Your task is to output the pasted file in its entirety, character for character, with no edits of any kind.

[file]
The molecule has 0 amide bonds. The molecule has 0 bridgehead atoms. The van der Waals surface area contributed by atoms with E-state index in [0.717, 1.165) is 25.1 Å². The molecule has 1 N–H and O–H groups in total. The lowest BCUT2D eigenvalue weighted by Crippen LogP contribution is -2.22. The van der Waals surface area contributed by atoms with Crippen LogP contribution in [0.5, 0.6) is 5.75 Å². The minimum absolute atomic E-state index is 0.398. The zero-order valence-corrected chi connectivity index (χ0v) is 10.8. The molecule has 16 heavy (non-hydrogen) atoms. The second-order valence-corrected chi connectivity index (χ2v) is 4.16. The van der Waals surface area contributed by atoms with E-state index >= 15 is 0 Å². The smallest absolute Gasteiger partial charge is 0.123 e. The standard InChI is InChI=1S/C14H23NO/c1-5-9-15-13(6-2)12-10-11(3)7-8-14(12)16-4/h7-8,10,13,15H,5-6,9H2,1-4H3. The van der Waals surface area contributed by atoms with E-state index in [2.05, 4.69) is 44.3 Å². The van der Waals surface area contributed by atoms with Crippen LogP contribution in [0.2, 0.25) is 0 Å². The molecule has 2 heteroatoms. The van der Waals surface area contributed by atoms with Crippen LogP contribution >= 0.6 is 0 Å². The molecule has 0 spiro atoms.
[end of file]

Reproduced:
The molecule has 0 amide bonds. The molecule has 0 bridgehead atoms. The van der Waals surface area contributed by atoms with E-state index in [0.717, 1.165) is 25.1 Å². The molecule has 1 N–H and O–H groups in total. The lowest BCUT2D eigenvalue weighted by Crippen LogP contribution is -2.22. The van der Waals surface area contributed by atoms with Crippen LogP contribution in [0.5, 0.6) is 5.75 Å². The minimum absolute atomic E-state index is 0.398. The zero-order valence-corrected chi connectivity index (χ0v) is 10.8. The molecule has 16 heavy (non-hydrogen) atoms. The second-order valence-corrected chi connectivity index (χ2v) is 4.16. The van der Waals surface area contributed by atoms with E-state index >= 15 is 0 Å². The smallest absolute Gasteiger partial charge is 0.123 e. The standard InChI is InChI=1S/C14H23NO/c1-5-9-15-13(6-2)12-10-11(3)7-8-14(12)16-4/h7-8,10,13,15H,5-6,9H2,1-4H3. The van der Waals surface area contributed by atoms with E-state index in [2.05, 4.69) is 44.3 Å². The van der Waals surface area contributed by atoms with Crippen LogP contribution in [0.2, 0.25) is 0 Å². The molecule has 2 heteroatoms. The van der Waals surface area contributed by atoms with Crippen LogP contribution >= 0.6 is 0 Å². The molecule has 0 spiro atoms.